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Thread: Reheating Tee and twist

  1. #1
    DIY Senior Member ToolsRMe's Avatar
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    Question Reheating Tee and twist

    This is a basic plumbing question.

    I do my soldering/sweating in my shop (uh, workbench in my garage) as much as possible and then carry the finished pieces to where they need to go. Thus this question is about reheating and then twisting a fitting that never carried any water.

    By mistake I sweated a 3/4 tee onto 3/4 pipe so that it pointed 180 degrees in the wrong direction. It was part of a fairly complex piece of work (about 5 90ís) so that I was reluctant to start over. That wouldn't have happened if I had dry fitted the pieces first but carrying that much "semi-finished work" would have meant a lot of things would have gone out of alignment.

    The question: I reheated the tee and then rotated it 180 degrees and then applied a bit more solder. I couldnít tel if the solder got sucked into the fitting.

    Is this a safe operation or should I have disassembled and recleaned and put on a new tee? Will I likely have problems a few years from now?

    I still have the opportunity to disassemble that particular piece but, of course, I'd rather not.

  2. #2
    In the Trades Gary Swart's Avatar
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    If you applied a liberal amount of flux before you reheated the joint, you should be OK.

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    Plumber Cass's Avatar
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    Save your self a lot of work and solder it in place. What your doing is way labor intensive.

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    Quote Originally Posted by Gary Swart
    If you applied a liberal amount of flux before you reheated the joint, you should be OK.

    Well, I didn't do that. I did not remove the joint and reapply solder. What I di was "twist in place." Will that cause trouble?

  5. #5
    DIY Senior Member ToolsRMe's Avatar
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    Quote Originally Posted by Cass
    Save your self a lot of work and solder it in place. What your doing is way labor intensive.
    Actually, I've done it both ways and this is considerably easier. I prefer standing while soldering rather than lying on my side or sitting Indian-style.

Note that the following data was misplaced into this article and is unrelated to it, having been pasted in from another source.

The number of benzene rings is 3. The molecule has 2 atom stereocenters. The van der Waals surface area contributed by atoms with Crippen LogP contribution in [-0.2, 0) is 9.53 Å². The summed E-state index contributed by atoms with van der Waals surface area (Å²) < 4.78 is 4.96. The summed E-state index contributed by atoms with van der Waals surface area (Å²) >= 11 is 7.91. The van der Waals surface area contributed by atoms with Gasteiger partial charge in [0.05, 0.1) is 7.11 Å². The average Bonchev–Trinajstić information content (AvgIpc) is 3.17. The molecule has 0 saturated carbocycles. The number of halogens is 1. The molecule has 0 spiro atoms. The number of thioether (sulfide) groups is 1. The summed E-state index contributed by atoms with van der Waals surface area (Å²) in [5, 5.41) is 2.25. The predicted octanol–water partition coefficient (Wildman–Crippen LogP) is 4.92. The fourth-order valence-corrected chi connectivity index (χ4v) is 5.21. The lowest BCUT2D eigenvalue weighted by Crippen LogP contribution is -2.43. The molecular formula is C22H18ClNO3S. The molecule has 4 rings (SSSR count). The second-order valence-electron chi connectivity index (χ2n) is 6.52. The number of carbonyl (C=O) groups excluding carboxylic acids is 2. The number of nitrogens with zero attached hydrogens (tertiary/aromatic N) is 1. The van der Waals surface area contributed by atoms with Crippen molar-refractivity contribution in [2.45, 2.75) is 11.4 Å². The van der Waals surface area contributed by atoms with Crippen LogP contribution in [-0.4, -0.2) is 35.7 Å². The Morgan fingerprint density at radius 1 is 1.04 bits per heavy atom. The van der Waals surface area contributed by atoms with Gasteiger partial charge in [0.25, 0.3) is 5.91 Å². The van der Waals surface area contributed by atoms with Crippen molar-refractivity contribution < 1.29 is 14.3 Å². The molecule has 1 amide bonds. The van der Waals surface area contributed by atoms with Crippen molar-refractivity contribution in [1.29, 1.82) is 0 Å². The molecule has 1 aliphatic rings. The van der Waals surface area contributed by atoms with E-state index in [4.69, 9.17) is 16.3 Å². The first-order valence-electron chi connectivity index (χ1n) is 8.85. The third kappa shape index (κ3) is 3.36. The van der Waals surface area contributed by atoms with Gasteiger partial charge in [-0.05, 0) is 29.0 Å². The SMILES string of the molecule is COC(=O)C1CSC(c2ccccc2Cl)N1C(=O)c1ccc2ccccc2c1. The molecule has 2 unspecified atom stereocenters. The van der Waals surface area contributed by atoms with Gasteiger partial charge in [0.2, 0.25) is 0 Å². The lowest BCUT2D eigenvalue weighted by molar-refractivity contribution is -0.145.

Also, I get to apply heat to all sides of the joint rather than just the (under) side that I can get to.

    I much prefer making a good joint rather than springing a leak. As they say, "Why do we never have the time to do it right but always have time to do it over?"

    I am definitely a novice (homeowner) plumber. Trying to get solder to the top of a joint when I'm in a crawl space and the top is inaccessible ... well, doing things at my workbench seems a lot easier.

    Is there a better way?

  6. #6
    In the Trades Gary Swart's Avatar
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    You shouldn't have any problem if you heat the joint, apply more flux and a dab of solder. I do agree that soldering in place is usually better, but sometimes doing the soldering in the shop is OK. I just wouldn't try to solder up a fancy assembly in the shop that required a precise matching up. Cut-fit-solder is usually best.

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    DIY Senior Member ToolsRMe's Avatar
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    Quote Originally Posted by Gary Swart
    You shouldn't have any problem if you heat the joint, apply more flux and a dab of solder. ...
    Sigh, I know I'm being stupid.

    Do you mean that

    a) I should disassemble the joint and then apply flux and solder, or

    b) Without disassembling the joint, heat the joint, apply more flux to a heated joint (where?), and then apply more solder.

    If (b), I don't understand what the flux would do if applied to outside of a heated joint.

  8. #8
    In the Trades Gary Swart's Avatar
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    Heat the joint until the fitting will move to the position you want, but leave it assembled. Apply flux to the heated joint so that the added flux will flow into the joint and pull in the new solder. You could totally disassemble the joint, but then you will have to clean the old solder off the pipe and out of the fitting so that they will fit together again. Even a small amount of solder can be thick enough to make slipping the pipe into the joint impossible. Not at all impossible, but by leaving the joint together, adding flux and solder, you can avoid the cleaning process. If you do disassemble and clean, then treat it like a new joint.

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    DIY Senior Member ToolsRMe's Avatar
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    Quote Originally Posted by Gary Swart
    ... Apply flux to the heated joint so that the added flux will flow into the joint and pull in the new solder. ...
    Wow.

    How does the flux know to go into the joint? Is it attracted there by the solder?

    What temperature should the joint be when applying the new flux? Warm or solder-melting-temperature?

  10. #10
    In the Trades Gary Swart's Avatar
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    Just get the thing hot and smear the flux on. It will work.

  11. #11
    Moderator & Master Plumber hj's Avatar
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    If the original joint was done properly, then the tubing and fitting became "tinned", so heating and turning the fitting would not have compromised the joint as long as you used some solder to help fill the joint. Flux may not have been necessary at that point but might have helped create a smooth surface on the joint.

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